1977 – For some of this year we were the Royal Yacht’s Guard Ship, while it, with the Queen and Prince Phillip on board, toured the Caribbean. Prior to assuming this role the whole ships company spent several weeks getting kit to a tip top condition and cleaning and painting the ship to within an inch of it’s life. During the time as guard ship, there was a flypast by Concorde as a salute to the queen, as it was her Silver Jubilee year. We did a sailpast, as well, but I think that was maybe when we handed duties over to somebody else. We were all lined up on the upper deck in full white uniform and gave the traditional cheer, three cheers actually. You have to have your cap in your hand, arm outstretched and on the signal of: ‘Three Cheers for Her Majesty The Queen’, rotate your arm in a clockwise direction whil shouting ‘Hurrah’, three times! Her Majesty & The Prince returned the favour with a simple wave from each of them.

During that period in the Caribbean, we were on a visit to Nassau and were allowed ashore as long as we were in rig (uniform). My run ashore coincided with the Queen & Prince leaving the Royal Yacht for a visit to some dignitary or other, somewhere ashore. My Oppo (friend) and I had just left the ship and were standing on the corner where the road exited the Docks. We saw the Queen’s car coming, stood smartly to attention and chopped one off for them (saluted). We were the only people around that area at the time and the Queen gave us a wave while the Prince saluted us back. The one and only time I have had a personal wave and salute off the queen and her consort.

At the end of June 1977 we had the dubious honour of being present at the Queens Silver Jubilee Fleet Review. Although we were in the Solent there was no leave granted for the three or four days duration. We were all required, again, to clean the ship and get our No 1’s to their best for the Royal Yacht sail past and salute. We were all lined up around the ships upper deck, on the day, and did get to see the Royal Yacht go past, about half a mile away. There were medals presented for that occasion, only three or four per ship! Of course they went to the ‘higher in command’ on board, the ‘Skipper’, the ‘Jimmy’ and whoever were their favourites at the time. The rest of us got nothing but were allowed to buy souvenir mugs from the NAAFI.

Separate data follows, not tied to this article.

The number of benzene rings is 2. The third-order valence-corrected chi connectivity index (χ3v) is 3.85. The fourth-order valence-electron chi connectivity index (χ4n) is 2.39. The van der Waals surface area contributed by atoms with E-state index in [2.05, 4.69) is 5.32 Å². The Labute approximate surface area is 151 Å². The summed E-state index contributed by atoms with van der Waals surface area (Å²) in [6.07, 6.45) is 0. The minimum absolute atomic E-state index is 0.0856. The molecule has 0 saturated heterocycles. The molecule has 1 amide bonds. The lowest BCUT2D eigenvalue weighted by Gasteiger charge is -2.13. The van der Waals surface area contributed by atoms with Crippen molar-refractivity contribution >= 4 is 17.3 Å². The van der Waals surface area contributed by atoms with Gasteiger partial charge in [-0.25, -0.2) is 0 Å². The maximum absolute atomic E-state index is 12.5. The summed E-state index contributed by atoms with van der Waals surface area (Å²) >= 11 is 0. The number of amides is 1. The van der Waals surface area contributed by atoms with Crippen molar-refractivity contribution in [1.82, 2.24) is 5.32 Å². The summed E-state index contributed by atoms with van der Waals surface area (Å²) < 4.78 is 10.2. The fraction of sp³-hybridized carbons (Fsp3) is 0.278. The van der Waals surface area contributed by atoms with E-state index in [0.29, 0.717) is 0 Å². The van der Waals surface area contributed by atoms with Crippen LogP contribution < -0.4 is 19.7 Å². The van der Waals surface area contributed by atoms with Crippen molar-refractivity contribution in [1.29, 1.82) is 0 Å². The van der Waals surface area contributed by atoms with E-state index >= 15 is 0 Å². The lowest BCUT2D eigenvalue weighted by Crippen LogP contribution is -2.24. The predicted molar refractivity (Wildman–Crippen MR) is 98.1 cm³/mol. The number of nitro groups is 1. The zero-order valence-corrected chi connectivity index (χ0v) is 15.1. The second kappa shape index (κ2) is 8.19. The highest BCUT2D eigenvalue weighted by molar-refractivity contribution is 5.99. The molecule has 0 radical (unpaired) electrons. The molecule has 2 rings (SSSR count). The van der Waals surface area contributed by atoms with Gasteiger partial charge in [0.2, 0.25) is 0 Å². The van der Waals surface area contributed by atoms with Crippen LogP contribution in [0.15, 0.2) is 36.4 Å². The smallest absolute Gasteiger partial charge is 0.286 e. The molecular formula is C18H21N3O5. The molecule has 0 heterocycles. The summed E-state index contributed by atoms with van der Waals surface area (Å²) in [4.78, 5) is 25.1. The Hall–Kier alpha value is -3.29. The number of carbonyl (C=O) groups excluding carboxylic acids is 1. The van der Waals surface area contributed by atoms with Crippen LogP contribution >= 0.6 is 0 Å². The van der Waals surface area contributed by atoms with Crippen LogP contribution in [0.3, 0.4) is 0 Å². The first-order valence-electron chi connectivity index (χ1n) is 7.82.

During 1977 my wife, at the time, presented me with a bouncing baby boy. He was born in March, a day prior to my sailing for a six months trip away on HMS Antrim. Nine months previously, she had come up to Rosyth, for a visit, to break the news. In fact, I think my mum & dad brought her up to Scotland. This was the period when we were doing exercises in the North Sea. It was a welcome weekend visit, as a break in the hard work and the deliverance of the good news of the impending arrival. In ’77 when I finally did get home, from the six months away, I had great difficulty comprehending what I had missed in my son’s growing up, during that absence. He had changed so much, in the time, I barely recognised him. I did bring him a pair of ‘Little Levis’ from the PX in Norfolk, Virginia. They fitted him then, but not for long. The jeans were passed around family & friends for ages afterwards until we lost track of them. They’re probably still going strong because of the quality, being Levi’s and all.

The irksome part of being at the Spithead review was that we visited Pompey area to do it, but there was no leave, and we sailed off into the sunset after it. Off to the good old USA.

Spring ’76 (I think) we visited several places whilst on the East Coast of the States. Fort Lauderdale was the one that sticks in my mind. While there we had the task of floodlighting ship. It involved mounting floodlights on all the yardarms and funnel, along with lights all around the upper deck hanging out on booms to light up the hull. Our team had the task of rigging the yardarm lights. It was during the afternoon and, as we weren’t in a naval dockyard, there were lots of sightseers up and down the jetty for us to perform to. And, of course, we did. We were up there with a pair of safety harnesses each, to swing around on and generally perform (safely), while waving at all the prospective ‘Grippos’ looking to take a sailor out on the town that night. I didn’t manage to attract any body’s interest to treat me to a run ashore, so went on my own, or tried, but got no further than the gangway. I got sent to change my t-shirt as the ‘Officer of The Day’ took objection to it. It was blue with a picture of a fighter aircraft bristling with weaponry and below was written ‘Fly The Friendly Skies of Vietnam’. I was told it was in bad taste and that I probably wouldn’t last very long ashore if I wore it!